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Interviews

Gabe Newell

When the head of the dev studio behind the finest FPS experience ever speaks, we listen

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Does it tell people what it's doing?

Gabe Newell: Yes it does - it'll pop up a message saying: "Your hard drive is really fragmented, we're going to go out and fix it unless you say don't". For other developers, I think there's a perception that these emerging systems are only good for selling people bits. I think that's the least useful thing that we'll be able to do. For example, we've been able to gather a lot of statistics from Episode One, about which weapons people use, and which ones they don't use, where they're getting stuck in the game, how far they have progressed and where they are dying. In some cases it has been what we would expect, but in other cases there have been surprises. So, not only is it helping us sell the games, it is going to help us make the games better. That's where anything that helps us close that loop with customers - not thinking of them as the other end of a warehouse full of boxes, but instead thinking of them as a huge, distributed computer platform. That's going to be helpful.

What is the split between sales of Episode One via Steam and boxed sales?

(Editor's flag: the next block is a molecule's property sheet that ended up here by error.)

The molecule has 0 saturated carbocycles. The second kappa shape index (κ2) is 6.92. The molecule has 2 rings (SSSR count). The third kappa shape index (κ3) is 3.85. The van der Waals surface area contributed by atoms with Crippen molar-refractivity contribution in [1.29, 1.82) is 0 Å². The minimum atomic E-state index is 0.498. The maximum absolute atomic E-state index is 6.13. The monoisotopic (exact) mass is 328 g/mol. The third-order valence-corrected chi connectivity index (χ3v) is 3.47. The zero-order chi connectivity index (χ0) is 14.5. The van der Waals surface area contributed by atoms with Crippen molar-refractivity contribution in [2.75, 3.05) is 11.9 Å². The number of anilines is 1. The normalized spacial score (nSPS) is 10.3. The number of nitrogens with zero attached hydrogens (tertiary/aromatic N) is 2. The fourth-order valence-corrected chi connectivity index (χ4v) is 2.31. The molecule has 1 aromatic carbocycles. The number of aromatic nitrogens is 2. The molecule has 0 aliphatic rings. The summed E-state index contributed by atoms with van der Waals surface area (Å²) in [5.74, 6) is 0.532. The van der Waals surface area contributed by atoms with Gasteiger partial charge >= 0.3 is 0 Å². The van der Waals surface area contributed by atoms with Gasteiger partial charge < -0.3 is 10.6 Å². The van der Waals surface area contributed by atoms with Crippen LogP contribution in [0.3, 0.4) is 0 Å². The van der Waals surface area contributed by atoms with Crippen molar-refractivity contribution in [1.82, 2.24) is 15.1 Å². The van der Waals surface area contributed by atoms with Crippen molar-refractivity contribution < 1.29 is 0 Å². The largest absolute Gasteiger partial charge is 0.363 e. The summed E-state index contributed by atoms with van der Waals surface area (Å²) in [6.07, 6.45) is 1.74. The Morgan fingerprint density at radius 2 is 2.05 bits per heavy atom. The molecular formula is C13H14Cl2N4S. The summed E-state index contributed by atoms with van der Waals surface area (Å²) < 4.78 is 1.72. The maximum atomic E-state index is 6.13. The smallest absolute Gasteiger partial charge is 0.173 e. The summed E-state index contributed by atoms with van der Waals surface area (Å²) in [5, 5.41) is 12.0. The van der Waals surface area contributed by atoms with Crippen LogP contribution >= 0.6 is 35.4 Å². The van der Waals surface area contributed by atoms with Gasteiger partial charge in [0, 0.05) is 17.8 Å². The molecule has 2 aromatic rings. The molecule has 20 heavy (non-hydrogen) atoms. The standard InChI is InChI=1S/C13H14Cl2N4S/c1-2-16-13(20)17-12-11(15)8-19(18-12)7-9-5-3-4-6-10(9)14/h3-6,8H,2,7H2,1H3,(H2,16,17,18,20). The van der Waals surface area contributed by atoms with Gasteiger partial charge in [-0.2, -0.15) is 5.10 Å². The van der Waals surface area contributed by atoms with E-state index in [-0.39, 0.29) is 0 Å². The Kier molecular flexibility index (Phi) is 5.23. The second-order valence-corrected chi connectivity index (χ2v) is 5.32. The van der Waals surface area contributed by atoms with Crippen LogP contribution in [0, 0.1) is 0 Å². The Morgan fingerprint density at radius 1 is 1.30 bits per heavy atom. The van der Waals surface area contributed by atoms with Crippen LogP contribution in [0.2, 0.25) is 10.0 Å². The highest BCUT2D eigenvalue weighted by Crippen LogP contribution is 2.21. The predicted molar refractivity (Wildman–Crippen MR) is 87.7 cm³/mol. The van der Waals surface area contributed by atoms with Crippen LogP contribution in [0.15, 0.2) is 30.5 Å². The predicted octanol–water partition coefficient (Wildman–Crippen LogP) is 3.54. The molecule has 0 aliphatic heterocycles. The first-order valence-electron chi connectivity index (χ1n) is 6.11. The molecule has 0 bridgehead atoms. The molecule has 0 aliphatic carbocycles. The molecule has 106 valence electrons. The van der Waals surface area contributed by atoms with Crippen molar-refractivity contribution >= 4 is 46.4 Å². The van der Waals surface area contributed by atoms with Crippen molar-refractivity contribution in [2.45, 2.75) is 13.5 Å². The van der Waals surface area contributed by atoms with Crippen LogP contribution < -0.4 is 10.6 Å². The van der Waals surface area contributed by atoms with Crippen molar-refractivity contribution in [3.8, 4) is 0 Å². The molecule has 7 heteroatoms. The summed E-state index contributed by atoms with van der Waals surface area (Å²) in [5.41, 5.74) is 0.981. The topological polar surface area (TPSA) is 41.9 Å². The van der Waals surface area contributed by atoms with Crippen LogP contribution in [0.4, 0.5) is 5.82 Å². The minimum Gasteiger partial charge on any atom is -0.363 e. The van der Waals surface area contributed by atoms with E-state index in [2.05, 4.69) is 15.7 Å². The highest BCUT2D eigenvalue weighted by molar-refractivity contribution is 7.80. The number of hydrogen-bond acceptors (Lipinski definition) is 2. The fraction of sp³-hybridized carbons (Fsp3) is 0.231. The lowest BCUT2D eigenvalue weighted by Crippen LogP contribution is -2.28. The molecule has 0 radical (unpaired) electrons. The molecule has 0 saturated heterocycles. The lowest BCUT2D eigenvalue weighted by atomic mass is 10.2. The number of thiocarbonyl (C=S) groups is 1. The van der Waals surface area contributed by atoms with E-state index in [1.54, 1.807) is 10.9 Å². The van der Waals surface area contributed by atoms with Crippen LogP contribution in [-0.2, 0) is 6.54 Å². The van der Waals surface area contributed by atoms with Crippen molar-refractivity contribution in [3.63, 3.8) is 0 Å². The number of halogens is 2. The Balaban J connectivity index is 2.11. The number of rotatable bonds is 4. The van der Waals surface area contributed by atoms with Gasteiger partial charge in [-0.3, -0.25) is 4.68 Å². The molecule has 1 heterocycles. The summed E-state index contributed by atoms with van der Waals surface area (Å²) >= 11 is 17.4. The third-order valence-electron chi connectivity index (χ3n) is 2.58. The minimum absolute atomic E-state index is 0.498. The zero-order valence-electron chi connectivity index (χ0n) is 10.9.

Gabe Newell: That isn't something that we've talked about. It's something we're keeping to ourselves.

So, how do you manage your relationship with EA when you're selling games via Steam?

Gabe Newell: Our relationship with EA is fine. I think that retailers are really frightened of these kinds of changes in the industry, and I think that we're learning stuff that is going to be very important for them. For example, Steam enables new ways of doing promotion: we've been doing these free weekends where people can play for a weekend and then the game shuts off. You can't do that with boxes - boxes sit in warehouses, you know, past the time, and you have no way of turning the box off. The interesting thing we found is that when we turned the game off, we generated a bunch of sales on Steam.

And we generated three times as many sales among people who had never played Day of Defeat before, who then went down to a store. So just as a promotional tool, it was way more effective than advertising. Even if you just view it as a way of driving people into stores to buy boxes, Steam is a better solution than these traditional approaches to marketing and sales. I think retailers are starting to understand that communicating more efficiently with customers is a way, not of taking money away from them, but of driving people into stores. It's not a way of cutting them out of the equation.

The thing that happened with Red Orchestra and Darwinia is that, once they were able to prove to people that they could be successful - in this case through a direct relationship over Steam - the retail success followed. Red Orchestra wasn't even getting a retail deal until after they could prove that there was an audience, and Darwinia's sales went up as a result of being on Steam.

What's your take on next-gen platforms? You've always been primarily a PC games company.

Gabe Newell: The PC is going to continue to be our primary focus. It gives us a lot of advantages as a development platform, and it also forces us to confront a bunch of issues, like for us it's very important to work well on older hardware and also take full advantage of new hardware. So the DX7 generation is much slower than the next-gen hardware, but DX10 is actually going to be more advanced than either the Xbox 360 or PS3.

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